ILNews

Judges find no misconduct by hospital

Back to TopCommentsE-mailPrintBookmark and Share

The Indiana Court of Appeals affirmed the denial of a woman’s motion to correct error and relief from judgment following a verdict in favor of Clarian Health Partners on her medical malpractice complaint. The court found that Clarian’s counsel did not commit misconduct by not supplementing the deposition testimony of one of its doctors – a nonparty to the case – prior to trial.

Deborah Cleveland filed a proposed medical malpractice complaint with the Indiana Department of Insurance against Clarian – now known as Indiana University Health – and the doctors who treated her husband, Robin, after he came to the hospital in 2002 suffering traumatic injuries from a fall. One of the physicians was second-year resident Dr. Jennifer Choi. Robin Cleveland arrived at the hospital at 9:53 a.m., but did not go into surgery until around 10:45 a.m. He bled to death while in surgery.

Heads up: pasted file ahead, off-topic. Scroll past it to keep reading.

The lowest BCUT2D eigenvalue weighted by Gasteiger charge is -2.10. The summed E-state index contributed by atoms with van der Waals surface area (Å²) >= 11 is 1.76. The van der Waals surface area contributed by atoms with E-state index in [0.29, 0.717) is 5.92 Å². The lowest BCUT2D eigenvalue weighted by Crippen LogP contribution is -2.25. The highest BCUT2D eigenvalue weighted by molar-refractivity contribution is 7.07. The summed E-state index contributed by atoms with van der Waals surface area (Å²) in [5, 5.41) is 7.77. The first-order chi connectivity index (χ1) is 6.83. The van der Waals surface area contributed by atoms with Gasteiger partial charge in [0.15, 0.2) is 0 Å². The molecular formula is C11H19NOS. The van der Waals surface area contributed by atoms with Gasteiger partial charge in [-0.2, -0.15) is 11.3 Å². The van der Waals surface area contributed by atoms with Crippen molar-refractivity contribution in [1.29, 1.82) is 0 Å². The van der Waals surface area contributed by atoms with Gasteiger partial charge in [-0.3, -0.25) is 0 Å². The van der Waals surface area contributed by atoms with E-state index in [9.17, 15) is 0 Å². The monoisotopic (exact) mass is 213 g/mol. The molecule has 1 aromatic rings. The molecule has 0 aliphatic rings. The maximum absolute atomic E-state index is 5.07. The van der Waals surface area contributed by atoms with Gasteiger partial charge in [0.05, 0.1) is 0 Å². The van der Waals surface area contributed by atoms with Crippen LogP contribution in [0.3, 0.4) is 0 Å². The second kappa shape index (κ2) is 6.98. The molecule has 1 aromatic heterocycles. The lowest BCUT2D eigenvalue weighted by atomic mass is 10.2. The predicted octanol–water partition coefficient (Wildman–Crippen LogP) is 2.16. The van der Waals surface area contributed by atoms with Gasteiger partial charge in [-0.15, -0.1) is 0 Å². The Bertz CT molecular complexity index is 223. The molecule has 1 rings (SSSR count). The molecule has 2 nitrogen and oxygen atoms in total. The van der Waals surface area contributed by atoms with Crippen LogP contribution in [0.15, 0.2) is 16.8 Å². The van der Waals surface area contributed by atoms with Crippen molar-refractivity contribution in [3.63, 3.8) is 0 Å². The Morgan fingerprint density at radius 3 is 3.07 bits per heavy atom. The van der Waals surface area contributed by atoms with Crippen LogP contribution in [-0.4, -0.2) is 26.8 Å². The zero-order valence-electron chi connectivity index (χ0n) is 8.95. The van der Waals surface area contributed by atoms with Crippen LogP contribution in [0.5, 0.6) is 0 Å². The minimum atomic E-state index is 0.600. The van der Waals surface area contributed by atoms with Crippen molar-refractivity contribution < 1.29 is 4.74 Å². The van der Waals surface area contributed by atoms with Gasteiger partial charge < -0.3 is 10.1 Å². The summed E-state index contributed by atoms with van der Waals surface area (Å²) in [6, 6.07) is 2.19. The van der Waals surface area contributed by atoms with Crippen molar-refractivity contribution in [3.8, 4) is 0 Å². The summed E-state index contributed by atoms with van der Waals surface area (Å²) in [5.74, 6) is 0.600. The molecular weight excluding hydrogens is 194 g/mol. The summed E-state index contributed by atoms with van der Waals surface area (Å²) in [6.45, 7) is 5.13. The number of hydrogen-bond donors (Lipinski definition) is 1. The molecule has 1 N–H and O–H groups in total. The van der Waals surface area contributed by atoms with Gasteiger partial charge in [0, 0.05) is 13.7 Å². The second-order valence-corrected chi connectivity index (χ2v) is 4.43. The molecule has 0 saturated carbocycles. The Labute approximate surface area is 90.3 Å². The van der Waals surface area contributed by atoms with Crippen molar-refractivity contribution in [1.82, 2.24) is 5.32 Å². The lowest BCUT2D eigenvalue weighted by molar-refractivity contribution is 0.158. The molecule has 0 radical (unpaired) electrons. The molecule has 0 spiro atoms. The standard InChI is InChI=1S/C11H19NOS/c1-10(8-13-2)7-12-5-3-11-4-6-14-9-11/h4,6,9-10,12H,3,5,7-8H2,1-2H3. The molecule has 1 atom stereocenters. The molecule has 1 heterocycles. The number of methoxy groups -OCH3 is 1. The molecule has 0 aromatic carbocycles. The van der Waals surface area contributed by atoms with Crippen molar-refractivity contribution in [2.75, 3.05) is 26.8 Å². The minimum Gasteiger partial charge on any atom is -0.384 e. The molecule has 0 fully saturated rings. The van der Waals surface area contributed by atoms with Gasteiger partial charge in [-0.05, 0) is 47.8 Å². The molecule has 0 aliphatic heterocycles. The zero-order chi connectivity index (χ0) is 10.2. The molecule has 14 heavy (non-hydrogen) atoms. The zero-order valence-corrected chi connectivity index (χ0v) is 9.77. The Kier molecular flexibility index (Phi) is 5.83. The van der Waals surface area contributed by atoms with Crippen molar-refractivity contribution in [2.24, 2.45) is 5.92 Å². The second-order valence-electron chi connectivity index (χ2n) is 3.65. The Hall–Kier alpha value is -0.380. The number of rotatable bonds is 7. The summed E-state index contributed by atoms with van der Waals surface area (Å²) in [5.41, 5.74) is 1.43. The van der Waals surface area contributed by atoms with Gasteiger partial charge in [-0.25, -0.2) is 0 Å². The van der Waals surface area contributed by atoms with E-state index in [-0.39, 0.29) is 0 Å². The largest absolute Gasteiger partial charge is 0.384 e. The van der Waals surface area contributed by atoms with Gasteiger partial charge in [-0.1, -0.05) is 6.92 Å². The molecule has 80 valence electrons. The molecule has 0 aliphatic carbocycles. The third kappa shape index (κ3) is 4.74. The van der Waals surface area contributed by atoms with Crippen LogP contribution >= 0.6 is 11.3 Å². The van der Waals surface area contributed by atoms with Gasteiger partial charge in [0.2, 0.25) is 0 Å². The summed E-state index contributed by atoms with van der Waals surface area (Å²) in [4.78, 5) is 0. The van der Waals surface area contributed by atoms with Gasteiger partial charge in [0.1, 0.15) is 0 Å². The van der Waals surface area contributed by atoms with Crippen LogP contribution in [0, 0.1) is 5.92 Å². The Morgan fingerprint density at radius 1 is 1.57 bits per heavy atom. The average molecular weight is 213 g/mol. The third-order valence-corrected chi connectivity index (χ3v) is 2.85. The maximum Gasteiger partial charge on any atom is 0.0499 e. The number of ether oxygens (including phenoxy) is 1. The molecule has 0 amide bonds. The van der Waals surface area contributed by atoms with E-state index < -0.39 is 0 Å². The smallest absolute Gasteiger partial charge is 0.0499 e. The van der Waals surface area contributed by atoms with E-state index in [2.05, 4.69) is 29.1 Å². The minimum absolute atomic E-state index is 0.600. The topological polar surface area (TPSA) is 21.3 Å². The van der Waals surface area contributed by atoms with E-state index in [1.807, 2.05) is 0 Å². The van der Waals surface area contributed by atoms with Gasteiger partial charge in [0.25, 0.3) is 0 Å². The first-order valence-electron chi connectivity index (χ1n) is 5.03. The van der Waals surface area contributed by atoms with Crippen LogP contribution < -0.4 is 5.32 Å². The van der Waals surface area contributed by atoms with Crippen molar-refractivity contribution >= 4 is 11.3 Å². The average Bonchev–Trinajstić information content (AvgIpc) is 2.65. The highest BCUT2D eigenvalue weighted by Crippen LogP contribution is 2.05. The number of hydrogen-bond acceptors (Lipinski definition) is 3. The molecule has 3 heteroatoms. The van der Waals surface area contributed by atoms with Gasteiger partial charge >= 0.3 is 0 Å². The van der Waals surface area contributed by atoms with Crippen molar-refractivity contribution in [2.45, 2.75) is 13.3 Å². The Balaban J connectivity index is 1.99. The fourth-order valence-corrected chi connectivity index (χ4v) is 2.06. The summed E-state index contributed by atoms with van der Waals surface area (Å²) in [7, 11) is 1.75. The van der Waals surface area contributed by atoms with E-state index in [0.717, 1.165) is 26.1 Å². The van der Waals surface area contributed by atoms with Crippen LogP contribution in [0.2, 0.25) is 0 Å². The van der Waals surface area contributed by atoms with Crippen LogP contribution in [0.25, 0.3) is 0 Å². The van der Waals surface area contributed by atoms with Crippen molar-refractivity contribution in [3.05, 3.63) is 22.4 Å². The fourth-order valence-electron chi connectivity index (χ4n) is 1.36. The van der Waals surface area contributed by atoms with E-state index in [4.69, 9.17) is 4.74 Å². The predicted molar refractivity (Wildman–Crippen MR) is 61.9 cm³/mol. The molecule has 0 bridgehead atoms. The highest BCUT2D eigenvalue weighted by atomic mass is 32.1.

The 2004 deposition and 2011 trial testimony of Choi are at issue in this appeal. In her deposition, Choi sometimes gave specific times for when the decision was made to move Robin Cleveland to surgery; at other times, she gave vague answers or said she was unsure. The medical review panel found no malpractice occurred. Deborah Cleveland then filed a lawsuit in Marion Superior Court. All the defendants were eventually dismissed except Clarian.

At the trial, Choi’s testimony didn’t always match up to her deposition, and some of her answers changed. She said this was in part due to a review of the operative log and records. She even admitted her recollection of the events may have been incorrect at the time of the deposition.

Deborah Cleveland lost her suit; the trial court denied her motion to correct error and for relief from judgment. She argued that Ind. Trial Rule 26(E)(2) imposes a duty on a party to amend a nonparty witness’s deposition testimony when that party learns of a change in the testimony before trial; and that Clarian’s counsel committed misconduct under Trial Rule 60(B)(3) when counsel did not supplement Choi’s deposition testimony prior to trial. Robin Cleveland cited the dram shop case Outback Steakhouse of Florida v. Markley, 856 N.E.2d 65, 72 (Ind. 2006), to support her argument.

But the Court of Appeals found Outback distinguishable. In the instant case, Choi’s trial testimony was not directly contradictory, as was the testimony at question in Outback.